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Am using the strtotime function to find the difference between two given dates like this:

$diff_in_mill_seconds = strtotime($ToDate) - strtotime($FromDate);
$difference_in_years = round($diff_in_mill_seconds / (365*60*60*24),1);

This script fails when the $ToDate is beyond 2038-01-19.

The official PHP Documentation says:

The valid range of a timestamp is typically from Fri, 13 Dec 1901 20:45:54 UTC to Tue, 19 Jan 2038 03:14:07 UTC

The PHP Documentation also says:

Using this function for mathematical operations is not advisable. It is better to use DateTime::add() and DateTime::sub() in PHP 5.3 and later, or DateTime::modify() in PHP 5.2.

I cannot use DateTime::add() and DateTime::sub() as the PHP version on the server is 5.2.

So, how do I calculate the difference between two dates (beyond 2038-01-19) in years using php 5.2?

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This answer confirms my intuition - The UNIX timestamp is rolling over because you're on a 32-bit machine. Switch to a 64-bit machine and you'll be able to represent dates greater than 2038 as a UNIX timestamp. – nickb Apr 10 '13 at 3:12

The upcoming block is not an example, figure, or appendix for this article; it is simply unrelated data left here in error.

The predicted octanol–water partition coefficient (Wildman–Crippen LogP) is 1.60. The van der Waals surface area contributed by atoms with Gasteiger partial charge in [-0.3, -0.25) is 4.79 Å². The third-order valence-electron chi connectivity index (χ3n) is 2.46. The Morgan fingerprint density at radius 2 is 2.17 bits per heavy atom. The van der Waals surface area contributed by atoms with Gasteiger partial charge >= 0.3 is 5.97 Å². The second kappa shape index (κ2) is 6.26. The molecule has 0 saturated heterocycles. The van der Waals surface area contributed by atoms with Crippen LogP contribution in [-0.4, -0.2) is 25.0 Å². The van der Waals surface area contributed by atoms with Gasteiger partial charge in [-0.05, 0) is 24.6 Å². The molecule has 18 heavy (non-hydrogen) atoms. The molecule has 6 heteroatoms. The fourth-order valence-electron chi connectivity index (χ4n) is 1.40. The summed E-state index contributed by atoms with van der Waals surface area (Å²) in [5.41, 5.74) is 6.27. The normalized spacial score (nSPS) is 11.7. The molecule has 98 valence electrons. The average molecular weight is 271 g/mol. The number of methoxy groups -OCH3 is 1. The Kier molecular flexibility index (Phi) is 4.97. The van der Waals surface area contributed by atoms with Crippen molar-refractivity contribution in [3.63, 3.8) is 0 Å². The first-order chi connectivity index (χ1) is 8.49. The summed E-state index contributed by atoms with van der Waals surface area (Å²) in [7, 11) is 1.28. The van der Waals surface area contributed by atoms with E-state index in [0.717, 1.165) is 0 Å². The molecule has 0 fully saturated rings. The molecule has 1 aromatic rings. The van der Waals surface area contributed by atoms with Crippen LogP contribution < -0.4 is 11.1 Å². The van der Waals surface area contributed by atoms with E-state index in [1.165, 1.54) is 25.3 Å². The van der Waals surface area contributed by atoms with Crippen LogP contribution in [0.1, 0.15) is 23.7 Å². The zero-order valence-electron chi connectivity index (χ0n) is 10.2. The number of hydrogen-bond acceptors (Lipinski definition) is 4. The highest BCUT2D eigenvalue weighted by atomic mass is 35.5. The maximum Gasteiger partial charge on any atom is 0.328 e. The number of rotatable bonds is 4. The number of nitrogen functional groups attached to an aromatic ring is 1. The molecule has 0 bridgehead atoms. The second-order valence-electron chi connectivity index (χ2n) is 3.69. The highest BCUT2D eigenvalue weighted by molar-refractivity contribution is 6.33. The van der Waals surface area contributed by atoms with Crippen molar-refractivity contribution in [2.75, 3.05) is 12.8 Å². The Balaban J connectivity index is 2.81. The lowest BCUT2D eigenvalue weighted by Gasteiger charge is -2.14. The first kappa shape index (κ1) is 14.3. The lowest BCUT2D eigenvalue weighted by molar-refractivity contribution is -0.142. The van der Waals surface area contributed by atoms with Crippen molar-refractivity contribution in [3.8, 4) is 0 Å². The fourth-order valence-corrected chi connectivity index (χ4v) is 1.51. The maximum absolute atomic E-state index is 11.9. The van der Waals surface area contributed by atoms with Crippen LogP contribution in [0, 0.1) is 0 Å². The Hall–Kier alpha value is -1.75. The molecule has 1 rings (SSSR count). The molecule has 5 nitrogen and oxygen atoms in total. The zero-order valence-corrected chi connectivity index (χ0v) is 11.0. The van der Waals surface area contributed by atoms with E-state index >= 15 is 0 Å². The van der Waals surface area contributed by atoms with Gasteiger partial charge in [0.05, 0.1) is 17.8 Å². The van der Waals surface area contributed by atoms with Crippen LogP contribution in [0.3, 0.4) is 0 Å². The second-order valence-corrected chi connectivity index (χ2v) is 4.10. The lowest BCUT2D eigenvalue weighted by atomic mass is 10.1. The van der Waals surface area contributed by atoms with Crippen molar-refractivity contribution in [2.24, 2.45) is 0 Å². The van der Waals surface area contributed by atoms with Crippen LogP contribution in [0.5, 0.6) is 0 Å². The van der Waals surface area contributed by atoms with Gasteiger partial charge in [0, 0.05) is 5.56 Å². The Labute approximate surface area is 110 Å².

PHP 5.2 and not a 64bit machine? Sorry, nothing can help you. You simply need a newer version of something. – deceze Apr 10 '13 at 3:13
@Sabari DateTime::add specifically was introduced in 5.3. – deceze Apr 10 '13 at 3:14
@deceze oh OK. Thanks for letting me know. – Sabari Apr 10 '13 at 3:15
I have answered it here : stackoverflow.com/questions/2012589/… – user3323438 Jul 15 at 13:21
up vote 0 down vote accepted

It's the UNIX Y2K38 bug. It has been fixed in 64bit implementations of PHP or by using DateTime::diff, which does not use integers internally and hence does not suffer from the problem.

You need either. There's no real fix without switching platforms.

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"There is no universal fix"


You may have to use MATH D:

Use PHP to figure out how many seconds will pass between the year 2038 and the date you want to search for and figure it into the equation.

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